Common pesticides cause brain-damage in bees

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Two new studies show that widely used pesticides - more specifically neonicotinoids, which are more common in Europe, and coumaphos, which are more common in the U.S. - are damaging the brain of honey bees, reducing their capability to learn and remember, and thus making them less effective foragers. Not only that, but while each chemical is damaging on its own, their effects also combine and add up, so that bees exposed to both suffer even worse neurological damage.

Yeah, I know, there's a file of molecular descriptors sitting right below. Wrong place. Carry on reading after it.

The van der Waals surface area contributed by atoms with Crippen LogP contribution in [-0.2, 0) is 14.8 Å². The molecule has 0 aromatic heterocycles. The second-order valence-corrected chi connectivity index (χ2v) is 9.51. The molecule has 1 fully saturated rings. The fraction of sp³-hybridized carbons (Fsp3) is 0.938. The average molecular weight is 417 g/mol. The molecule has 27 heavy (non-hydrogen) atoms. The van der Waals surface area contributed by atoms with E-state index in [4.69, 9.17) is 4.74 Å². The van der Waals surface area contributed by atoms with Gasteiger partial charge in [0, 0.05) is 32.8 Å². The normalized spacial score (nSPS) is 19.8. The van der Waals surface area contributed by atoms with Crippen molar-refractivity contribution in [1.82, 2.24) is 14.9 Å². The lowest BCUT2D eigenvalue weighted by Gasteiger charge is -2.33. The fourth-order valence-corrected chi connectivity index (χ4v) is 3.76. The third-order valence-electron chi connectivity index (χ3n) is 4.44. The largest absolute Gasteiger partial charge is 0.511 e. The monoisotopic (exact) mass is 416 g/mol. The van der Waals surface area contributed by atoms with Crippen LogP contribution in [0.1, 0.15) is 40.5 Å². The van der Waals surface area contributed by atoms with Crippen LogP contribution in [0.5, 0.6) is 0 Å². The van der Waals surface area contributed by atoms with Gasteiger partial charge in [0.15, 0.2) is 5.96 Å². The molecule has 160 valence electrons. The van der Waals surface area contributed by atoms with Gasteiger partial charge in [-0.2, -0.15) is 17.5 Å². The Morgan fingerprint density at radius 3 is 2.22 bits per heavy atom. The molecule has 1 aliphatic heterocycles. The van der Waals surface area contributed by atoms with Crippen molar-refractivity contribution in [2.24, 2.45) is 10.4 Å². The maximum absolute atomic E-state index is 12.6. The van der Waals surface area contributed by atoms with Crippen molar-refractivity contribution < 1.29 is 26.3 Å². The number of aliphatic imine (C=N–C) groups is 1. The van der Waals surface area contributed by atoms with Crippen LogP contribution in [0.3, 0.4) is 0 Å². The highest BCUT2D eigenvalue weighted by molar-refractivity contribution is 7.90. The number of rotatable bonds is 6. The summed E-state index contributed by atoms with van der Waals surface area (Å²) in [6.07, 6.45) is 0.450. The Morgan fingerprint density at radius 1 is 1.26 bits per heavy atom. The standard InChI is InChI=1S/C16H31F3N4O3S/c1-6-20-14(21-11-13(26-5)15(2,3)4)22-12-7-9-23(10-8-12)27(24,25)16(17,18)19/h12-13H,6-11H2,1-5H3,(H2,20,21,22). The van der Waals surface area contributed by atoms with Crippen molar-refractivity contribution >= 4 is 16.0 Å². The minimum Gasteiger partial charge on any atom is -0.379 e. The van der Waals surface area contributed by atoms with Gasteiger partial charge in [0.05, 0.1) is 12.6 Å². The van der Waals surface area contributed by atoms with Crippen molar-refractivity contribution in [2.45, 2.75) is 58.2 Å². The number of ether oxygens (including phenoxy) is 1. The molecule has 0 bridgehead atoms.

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The scientists are recommending that their findings be taken into account when the toxicity of a chemical is being tested; it's not enough to see if the chemical will kill outright a bee, other kinds of impacts should be tested for, because bees live in complex societies and if their abilities to perform certain tasks is affected, it could lead to collapse even if individuals don't immediately die.

Sami has been covering everything surrounding bees for a long time. For more on the topic, see these posts.

Via BBC

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Tags: Bees | Pesticides